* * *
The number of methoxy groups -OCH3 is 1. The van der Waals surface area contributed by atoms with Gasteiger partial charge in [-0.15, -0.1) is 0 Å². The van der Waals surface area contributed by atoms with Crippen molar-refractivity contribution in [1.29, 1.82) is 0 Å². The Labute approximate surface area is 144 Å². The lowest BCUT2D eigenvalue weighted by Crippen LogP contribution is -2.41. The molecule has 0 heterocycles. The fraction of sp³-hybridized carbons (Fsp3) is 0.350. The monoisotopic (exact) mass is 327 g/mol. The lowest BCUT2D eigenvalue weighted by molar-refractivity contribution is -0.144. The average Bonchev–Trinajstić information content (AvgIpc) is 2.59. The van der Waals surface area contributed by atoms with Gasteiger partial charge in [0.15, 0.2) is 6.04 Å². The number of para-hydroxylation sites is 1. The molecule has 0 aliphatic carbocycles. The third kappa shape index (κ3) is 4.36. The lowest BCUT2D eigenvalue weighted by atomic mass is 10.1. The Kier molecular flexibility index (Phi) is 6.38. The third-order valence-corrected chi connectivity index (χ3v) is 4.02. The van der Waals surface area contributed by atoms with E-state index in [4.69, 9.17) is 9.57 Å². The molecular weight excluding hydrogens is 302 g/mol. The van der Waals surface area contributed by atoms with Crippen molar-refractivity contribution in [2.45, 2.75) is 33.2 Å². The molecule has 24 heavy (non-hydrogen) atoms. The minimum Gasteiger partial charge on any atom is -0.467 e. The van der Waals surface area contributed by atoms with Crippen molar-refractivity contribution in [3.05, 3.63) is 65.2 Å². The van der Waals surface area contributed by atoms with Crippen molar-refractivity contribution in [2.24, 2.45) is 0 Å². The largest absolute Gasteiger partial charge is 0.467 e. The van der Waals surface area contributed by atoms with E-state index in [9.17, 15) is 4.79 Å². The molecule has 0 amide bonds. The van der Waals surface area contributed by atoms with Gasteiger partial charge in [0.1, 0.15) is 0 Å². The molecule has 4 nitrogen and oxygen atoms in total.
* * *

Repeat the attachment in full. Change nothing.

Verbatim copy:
The number of methoxy groups -OCH3 is 1. The van der Waals surface area contributed by atoms with Gasteiger partial charge in [-0.15, -0.1) is 0 Å². The van der Waals surface area contributed by atoms with Crippen molar-refractivity contribution in [1.29, 1.82) is 0 Å². The Labute approximate surface area is 144 Å². The lowest BCUT2D eigenvalue weighted by Crippen LogP contribution is -2.41. The molecule has 0 heterocycles. The fraction of sp³-hybridized carbons (Fsp3) is 0.350. The monoisotopic (exact) mass is 327 g/mol. The lowest BCUT2D eigenvalue weighted by molar-refractivity contribution is -0.144. The average Bonchev–Trinajstić information content (AvgIpc) is 2.59. The van der Waals surface area contributed by atoms with Gasteiger partial charge in [0.15, 0.2) is 6.04 Å². The number of para-hydroxylation sites is 1. The molecule has 0 aliphatic carbocycles. The third kappa shape index (κ3) is 4.36. The lowest BCUT2D eigenvalue weighted by atomic mass is 10.1. The Kier molecular flexibility index (Phi) is 6.38. The third-order valence-corrected chi connectivity index (χ3v) is 4.02. The van der Waals surface area contributed by atoms with E-state index in [4.69, 9.17) is 9.57 Å². The molecular weight excluding hydrogens is 302 g/mol. The van der Waals surface area contributed by atoms with Crippen molar-refractivity contribution in [2.45, 2.75) is 33.2 Å². The molecule has 24 heavy (non-hydrogen) atoms. The minimum Gasteiger partial charge on any atom is -0.467 e. The van der Waals surface area contributed by atoms with Crippen molar-refractivity contribution in [3.05, 3.63) is 65.2 Å². The van der Waals surface area contributed by atoms with Crippen molar-refractivity contribution in [2.24, 2.45) is 0 Å². The largest absolute Gasteiger partial charge is 0.467 e. The van der Waals surface area contributed by atoms with E-state index in [9.17, 15) is 4.79 Å². The molecule has 0 amide bonds. The van der Waals surface area contributed by atoms with Gasteiger partial charge in [0.1, 0.15) is 0 Å². The molecule has 4 nitrogen and oxygen atoms in total.